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That is a very good point, and I agree the level of pre study by many aspiring pilots is generally poor. They will study what they are told to but not go outside that to further their knowledge. This is a big problem for airline training as 30 years ago trainers were dealing with fairly experienced pilots and the training was a chat and some corrective manipulation, but now the new guys are very green and have to not only learn how to fly the line but are still learning weather, dealing with traffic, and just manipulative skills to fly IFR and by the numbers.

I still have a folder back from the 90's where I collected what I thought were good case study crash reports, like NNN (PA-31 1994) into Moorabbin or WGI into Launy and many others. Accidents I put to budding IFR and CPLs to have a read and think where they could have stopped the chain of events.

I always liked discussing NNN with students. Ask the question where do you think he stuffed up?, typical answer 'oh he should never have gone around with the engine windmilling', whilst true, he should never have departed for Moorabbin without re-planning for the days conditions... Then he would not have been running low on fuel due to massively increased headwinds, with two surging engines and aiming across the field at YMMB and being told to go round because he wasn't aligned with a runway, add to that poor fuel leaning and management procedures.

Last edited by 43Inches; 28th Dec 2022 at 23:29.
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Old 28th Dec 2022, 23:33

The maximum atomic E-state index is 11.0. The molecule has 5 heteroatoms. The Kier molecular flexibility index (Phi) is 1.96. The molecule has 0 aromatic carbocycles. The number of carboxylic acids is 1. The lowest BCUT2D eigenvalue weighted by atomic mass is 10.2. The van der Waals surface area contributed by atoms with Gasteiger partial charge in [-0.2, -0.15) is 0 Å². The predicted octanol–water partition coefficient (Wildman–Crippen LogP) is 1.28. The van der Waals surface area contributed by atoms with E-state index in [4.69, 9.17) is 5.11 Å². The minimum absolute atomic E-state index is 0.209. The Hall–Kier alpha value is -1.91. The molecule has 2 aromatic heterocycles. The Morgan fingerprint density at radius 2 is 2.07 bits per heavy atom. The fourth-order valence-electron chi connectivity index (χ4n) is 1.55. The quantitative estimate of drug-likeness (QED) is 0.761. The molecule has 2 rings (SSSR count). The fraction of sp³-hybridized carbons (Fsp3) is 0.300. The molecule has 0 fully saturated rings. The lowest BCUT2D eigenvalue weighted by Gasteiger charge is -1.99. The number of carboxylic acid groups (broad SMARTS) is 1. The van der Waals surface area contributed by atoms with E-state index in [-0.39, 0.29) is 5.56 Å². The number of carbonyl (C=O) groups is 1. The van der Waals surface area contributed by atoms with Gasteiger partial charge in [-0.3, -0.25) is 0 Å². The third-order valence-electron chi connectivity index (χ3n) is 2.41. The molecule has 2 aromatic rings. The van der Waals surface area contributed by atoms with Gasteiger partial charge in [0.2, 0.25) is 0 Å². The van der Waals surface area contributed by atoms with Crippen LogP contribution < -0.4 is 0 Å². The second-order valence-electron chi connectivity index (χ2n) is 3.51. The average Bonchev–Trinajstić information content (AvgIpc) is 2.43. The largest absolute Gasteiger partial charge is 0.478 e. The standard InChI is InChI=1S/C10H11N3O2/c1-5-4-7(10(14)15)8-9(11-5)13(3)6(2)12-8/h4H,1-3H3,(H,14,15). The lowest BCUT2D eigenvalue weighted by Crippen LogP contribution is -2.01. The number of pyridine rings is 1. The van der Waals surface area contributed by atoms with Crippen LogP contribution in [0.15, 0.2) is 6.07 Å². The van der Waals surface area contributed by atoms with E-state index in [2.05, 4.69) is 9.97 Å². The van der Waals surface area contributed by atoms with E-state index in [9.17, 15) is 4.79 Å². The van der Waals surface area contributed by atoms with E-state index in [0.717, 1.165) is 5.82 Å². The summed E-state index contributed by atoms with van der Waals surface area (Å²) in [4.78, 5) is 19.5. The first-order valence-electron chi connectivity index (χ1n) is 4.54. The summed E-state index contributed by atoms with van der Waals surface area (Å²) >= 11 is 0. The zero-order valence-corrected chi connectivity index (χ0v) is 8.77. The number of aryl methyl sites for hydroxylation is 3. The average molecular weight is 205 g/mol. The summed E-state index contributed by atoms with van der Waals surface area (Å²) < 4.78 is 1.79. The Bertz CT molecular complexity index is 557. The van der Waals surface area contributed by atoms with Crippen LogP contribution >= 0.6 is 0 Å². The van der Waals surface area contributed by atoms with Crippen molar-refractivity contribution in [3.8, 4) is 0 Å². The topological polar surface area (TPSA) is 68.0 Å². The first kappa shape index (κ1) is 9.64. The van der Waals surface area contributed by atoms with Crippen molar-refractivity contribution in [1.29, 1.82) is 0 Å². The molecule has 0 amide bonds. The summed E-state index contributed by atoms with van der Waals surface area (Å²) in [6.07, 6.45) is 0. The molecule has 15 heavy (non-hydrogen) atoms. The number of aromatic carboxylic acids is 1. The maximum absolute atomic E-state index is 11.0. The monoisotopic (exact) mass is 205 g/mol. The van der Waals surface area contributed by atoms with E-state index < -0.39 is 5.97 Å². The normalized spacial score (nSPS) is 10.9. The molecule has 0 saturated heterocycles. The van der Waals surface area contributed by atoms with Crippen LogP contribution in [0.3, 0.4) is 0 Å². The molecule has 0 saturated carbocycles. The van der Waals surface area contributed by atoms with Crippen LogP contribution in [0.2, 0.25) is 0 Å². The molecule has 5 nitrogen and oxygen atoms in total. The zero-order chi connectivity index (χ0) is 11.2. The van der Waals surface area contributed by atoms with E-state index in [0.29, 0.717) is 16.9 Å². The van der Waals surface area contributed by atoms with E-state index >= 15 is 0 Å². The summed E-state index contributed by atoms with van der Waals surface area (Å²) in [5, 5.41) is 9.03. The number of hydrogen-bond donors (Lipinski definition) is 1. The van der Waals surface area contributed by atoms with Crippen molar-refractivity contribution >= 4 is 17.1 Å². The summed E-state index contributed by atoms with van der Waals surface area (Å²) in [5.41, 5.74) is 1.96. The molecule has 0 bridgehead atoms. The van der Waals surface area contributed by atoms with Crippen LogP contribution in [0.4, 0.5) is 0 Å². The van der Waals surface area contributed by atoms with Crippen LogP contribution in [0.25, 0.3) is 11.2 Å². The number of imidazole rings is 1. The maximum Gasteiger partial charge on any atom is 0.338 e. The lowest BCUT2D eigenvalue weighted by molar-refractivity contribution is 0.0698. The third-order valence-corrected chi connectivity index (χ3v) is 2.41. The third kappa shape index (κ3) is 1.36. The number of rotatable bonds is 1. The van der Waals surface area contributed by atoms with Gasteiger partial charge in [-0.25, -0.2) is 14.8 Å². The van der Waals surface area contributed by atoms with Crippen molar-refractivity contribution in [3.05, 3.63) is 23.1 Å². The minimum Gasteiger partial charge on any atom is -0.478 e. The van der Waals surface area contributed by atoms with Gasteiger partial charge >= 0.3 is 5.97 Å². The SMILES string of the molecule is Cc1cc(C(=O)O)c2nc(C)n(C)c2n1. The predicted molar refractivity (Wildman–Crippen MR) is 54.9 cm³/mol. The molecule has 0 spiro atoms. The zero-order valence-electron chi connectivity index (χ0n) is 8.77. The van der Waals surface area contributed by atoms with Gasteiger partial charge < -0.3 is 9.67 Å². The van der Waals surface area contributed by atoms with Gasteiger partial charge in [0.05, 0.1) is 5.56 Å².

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Originally Posted by WannaBeBiggles View Post
There are a number of operators that could have been going that route. Gove based operators are a plenty, operators that fly in and out of Katherine are numerous as well. Yes, KA is one of them, but lets keep conjecture out of it until information becomes public.
When you said there are numerous operators, I was curious as to how many. Seems Google Maps shows there are quite a few there (whether it's accurate or not, I don't know??)


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Old 28th Dec 2022, 23:50
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Originally Posted by Kulwin Park View Post
When you said there are numerous operators, I was curious as to how many. Seems Google Maps shows there are quite a few there (whether it's accurate or not, I don't know??)

missing air arnhem
i didnít think Katherine aviation had a gove base but there has been movement on Groote so maybe?
unsure if arafura are represented
nautilus are a helicopter company
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Old 29th Dec 2022, 00:15
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Originally Posted by Buswinker View Post
missing air arnhem
i didnít think Katherine aviation had a gove base but there has been movement on Groote so maybe?
unsure if arafura are represented
nautilus are a helicopter company
Katherine had three pilots at their Gove base
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Old 29th Dec 2022, 00:19
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Separately, is it only in Oz that 210s have a record of peeling wings? I’ve not heard of it anywhere else
Noted NACA/NASA test pilot Scott Crossfield (X-1, X-15, dead sticked an F-100 - something company test pilots doubted could be done) lost his life when his 210A broke up. NTSB finding - "The pilot's failure to obtain updated en route weather information, which resulted in his continued instrument flight into a widespread area of severe convective activity, and the air traffic controller's failure to provide adverse weather avoidance assistance, as required by Federal Aviation Administration directives, both of which led to the airplane's encounter with a severe thunderstorm and subsequent loss of control."